Thursday, August 19, 2010

Christians demand transparency

Reverend Fred Deegbe is the General Secretary of the Christian Council, Ghana

Posted on:

By William Yaw Owusu

Thursday August 19, 2010
THE CHRISTIAN Council, in collaboration with the Ghana Pentecostal Council, wants to empower the Christian community to demand accountability and transparency from government in the management of the country’s natural resources, particularly oil.

As a result, the two bodies with sponsorship from the Ghana Research and Advocacy Programme (GRAP) are outlining a series of educational programmes that will sensitize the public on how the oil find should be managed to bring accelerated development.

At a media briefing in Accra yesterday, General Secretary of the Christian Council, Reverend Fred Deegbe said “the time has come for ecumenical bodies and civil society organizations to let the public have greater understanding of the management of the country’s natural resources.”

He said a section of the public are having what he termed as “high expectation” of the oil find and it needs dialogue and consensus building to get such people to understand how revenue accruing from the oil should be used.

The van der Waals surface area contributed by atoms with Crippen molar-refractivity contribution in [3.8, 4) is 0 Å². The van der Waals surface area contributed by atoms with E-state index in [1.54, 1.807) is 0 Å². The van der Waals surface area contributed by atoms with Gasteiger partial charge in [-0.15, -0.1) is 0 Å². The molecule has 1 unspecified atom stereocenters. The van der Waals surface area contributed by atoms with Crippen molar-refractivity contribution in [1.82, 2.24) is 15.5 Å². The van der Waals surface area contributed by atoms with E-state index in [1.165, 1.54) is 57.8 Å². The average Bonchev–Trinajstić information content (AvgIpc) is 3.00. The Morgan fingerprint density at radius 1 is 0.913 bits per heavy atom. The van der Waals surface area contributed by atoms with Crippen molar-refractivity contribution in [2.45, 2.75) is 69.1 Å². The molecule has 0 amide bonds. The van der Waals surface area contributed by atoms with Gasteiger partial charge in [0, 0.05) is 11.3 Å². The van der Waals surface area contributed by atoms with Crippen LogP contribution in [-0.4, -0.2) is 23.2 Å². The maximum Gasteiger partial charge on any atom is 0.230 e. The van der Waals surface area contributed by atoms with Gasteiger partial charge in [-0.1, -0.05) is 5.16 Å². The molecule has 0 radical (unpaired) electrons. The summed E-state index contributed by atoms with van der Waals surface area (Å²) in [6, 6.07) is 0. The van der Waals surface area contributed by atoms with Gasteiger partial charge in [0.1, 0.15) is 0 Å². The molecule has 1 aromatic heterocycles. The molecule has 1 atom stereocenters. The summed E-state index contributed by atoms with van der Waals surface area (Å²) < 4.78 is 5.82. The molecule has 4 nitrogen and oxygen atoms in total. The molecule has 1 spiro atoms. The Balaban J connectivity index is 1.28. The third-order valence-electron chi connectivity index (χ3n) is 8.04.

“In line with our prophetic roles we have formed this coalition to contribute to the development of our oil and gas industry and help bring equitable distribution in the industry,” he stressed.

Rev. Deegbe said they will be working closely with civil society organizations and lobby policy and decision-makers with the view to influencing policies regulating the industry.

He said oil discovery and production has increased “resource nationalism and corruption which has combined to make a few people fabulously rich and driven the majority into extreme poverty. That is why we must all work together to avoid that situation in Ghana.”

The oil industry, he observed, has supported many economies in the world, stressing that Ghana should not be left out once oil has been discovered in commercial quantities.

Apostle Samuel Yaw Antwi of the Ghana Pentecostal Council said “we believe the church’s voice must be heard in the management of the country’s resources. We are an important development partner. If we intensify the education of our people we will be empowering them to question how the country’s resources are used for our benefit.”

“We have taken into consideration the rate at which the country’s gold, diamond, bauxite, timber, among others have been misapplied and we will continue to engage the government and all stakeholders over the use of the country’s resources so that we do not repeat the past mistakes.”

No comments: